Crunch time. The Argentines request civilian LANDSAT recon of the South Atlantic which will provide valuable intelligence on the Task Force’s position, in game turns increasing by 1 the number of Argentine aircraft per strike, to a maximum of 4 (2 for Super Etendard). Or lose international opinion, and with it Chilean early warning support and that would mean that only sorties the airbase under SAS surveillance would be automatically detected and subject to Harrier intercept - Nimrod just doesn’t give that level of assurance. It’s a high price and a tough decision to make, but Britain keeps a stiff upper lip and doesn’t attempt to block the LANDSAT request. (With hindsight, maybe that two-day ceasefire the Soviets were after wouldn’t have been so bad after all.)

The Task Force continues towards the Falklands, and into range of the Argentine Skyhawks at Rio Gallegos.

Task Force, submarine and SAS dispositions remain unchanged. Black 3 & Tartan 3 stand CAP over the outer defense zone.

The Argentine submarine San Luis joins Santa Fe in the search zone. Battle Group 79.3 remains in coastal waters.
There are no Argentinian air sorties.

Black 3 & Tartan 3 return from CAP and will arm tomorrow. Red 2 & 3, Trident Ldr & 2, Gold 1 & 2 are now armed, for a total of twelve ready Harriers.

Thursday May 13, 1982. A cloudy day in the South Atlantic.

The US comes under pressure to reduce aid to Britain. Reagan could be persuaded to resist the pressure at a heavy cost in international opinion (and all that entails) or Britain can remove two reinforcements. Britain decides to forgo two Type 21 frigates (with poor radar and Sea Cat SAMs) due to join the Task Force on the 23rd.

The Task Force continues towards the Falklands.

The Task Force receives reinforcements! Troopships Canberra (42 & 45 Cdo and 3 Para) and Norland (40 Cdo), landing ships Fearless and Intrepid, and three support ships (Elk, Atlantic Conveyor and Europic Ferry) join the high value targets at the heart of the Task Force. Two escorts also arrive: Type 21 frigate Ardent, which goes on station in the SE approach freeing up Type 22 Broadsword which moves to the outer defense zone; and Leander class frigate Argonaut with Sea Cat and reasonable radar (rated 5) which goes on station in the S approach freeing up County class destroyer Antrim which moves to the SW approach, freeing up in turn Type 42 destroyer Glasgow to head up the outer defense zone which now has three warships and with two Harriers on CAP should prevent any surface groups from threatening the Task Force.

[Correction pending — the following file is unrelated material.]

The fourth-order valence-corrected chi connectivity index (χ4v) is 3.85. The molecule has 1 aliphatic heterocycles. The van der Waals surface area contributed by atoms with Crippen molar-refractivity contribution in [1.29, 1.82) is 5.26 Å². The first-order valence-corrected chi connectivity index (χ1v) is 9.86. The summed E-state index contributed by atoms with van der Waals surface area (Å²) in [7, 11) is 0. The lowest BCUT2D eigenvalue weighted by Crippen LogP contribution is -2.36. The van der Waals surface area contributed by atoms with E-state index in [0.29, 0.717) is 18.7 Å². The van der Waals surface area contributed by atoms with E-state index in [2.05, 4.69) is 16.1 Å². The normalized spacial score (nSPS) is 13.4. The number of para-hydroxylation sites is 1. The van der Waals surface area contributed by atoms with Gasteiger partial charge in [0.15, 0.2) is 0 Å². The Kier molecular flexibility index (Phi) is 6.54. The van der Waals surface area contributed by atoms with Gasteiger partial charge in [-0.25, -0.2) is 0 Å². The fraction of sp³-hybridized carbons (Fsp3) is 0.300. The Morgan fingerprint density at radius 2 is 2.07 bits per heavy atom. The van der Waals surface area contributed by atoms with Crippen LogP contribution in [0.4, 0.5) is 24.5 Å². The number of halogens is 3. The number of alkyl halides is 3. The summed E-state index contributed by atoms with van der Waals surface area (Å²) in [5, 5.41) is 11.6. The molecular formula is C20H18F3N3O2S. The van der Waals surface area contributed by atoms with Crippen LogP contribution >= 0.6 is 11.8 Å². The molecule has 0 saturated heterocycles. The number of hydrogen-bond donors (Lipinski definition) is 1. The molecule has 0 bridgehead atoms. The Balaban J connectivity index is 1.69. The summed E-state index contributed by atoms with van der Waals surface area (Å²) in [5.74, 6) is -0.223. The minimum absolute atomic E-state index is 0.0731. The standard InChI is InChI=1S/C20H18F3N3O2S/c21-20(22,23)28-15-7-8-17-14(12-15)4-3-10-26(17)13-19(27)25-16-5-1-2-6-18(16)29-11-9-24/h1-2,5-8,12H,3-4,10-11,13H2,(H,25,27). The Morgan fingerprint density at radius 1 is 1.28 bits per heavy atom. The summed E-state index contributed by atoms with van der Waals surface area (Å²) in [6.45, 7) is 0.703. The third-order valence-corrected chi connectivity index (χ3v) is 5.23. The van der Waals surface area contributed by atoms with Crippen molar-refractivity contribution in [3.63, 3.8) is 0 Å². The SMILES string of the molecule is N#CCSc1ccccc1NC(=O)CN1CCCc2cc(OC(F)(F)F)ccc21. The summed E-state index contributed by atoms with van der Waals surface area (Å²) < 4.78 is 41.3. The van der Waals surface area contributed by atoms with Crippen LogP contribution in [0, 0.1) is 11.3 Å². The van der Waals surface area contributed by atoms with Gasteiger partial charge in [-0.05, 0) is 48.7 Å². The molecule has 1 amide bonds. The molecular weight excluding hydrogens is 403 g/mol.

Submarine and SAS dispositions remain unchanged.

A cloudy day does add an element of risk to the recovery of Harriers, but Trident 3 and Gold 3 from Invincible stand CAP over the outer defense zone.

The Argentine submarines San Luis and Santa Fe remain in the search zone. Battle Group 79.3 remains in coastal waters. San Luis detects Spartan but misses, then returns to base.

A sortie by 3 Dagger is detected by the SAS departing from San Julian, but slips pasts the Nimrods. Gold 2 & 3 scramble and successfully bounce the entire sortie over the W approach, then return safely to Invincible.

A second sortie by 3 Dagger is again detected by the SAS and missed by the Nimrods. Trident Ldr & 2 scramble and bounce one of the Daggers over the SW approach. The two remaining Daggers fight back to no effect. The Harriers return safely to Invincible. The two Daggers now face the SAMs. They advance through 30 miles to 20 miles as they are facing Antrim’s Sea Slug. Antrim gets a radar lock at 20 miles but holds fire and the range reduces to 10 miles. Antrim again gets a lock and engages - and misses. The Daggers begin their bomb run against Antrim - and hit! Antrim sinks and with it domestic opinion from 6 to 5/10.

CAP returns to Invincible - Gold 3 crashes in the cloudy weather and is lost. Tartan 3 and Black 3 are now armed, but Trident Ldr, 2 & 3 and Gold 1 & 2 will rearm tomorrow. With the two losses, that leaves eight Harriers ready for action.

Another bad day for the Royal Navy.
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Robert Carroll
United States
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Nice report. Thanks for the posting. I have been looking for this game for some time and your report just fuels the fire . . .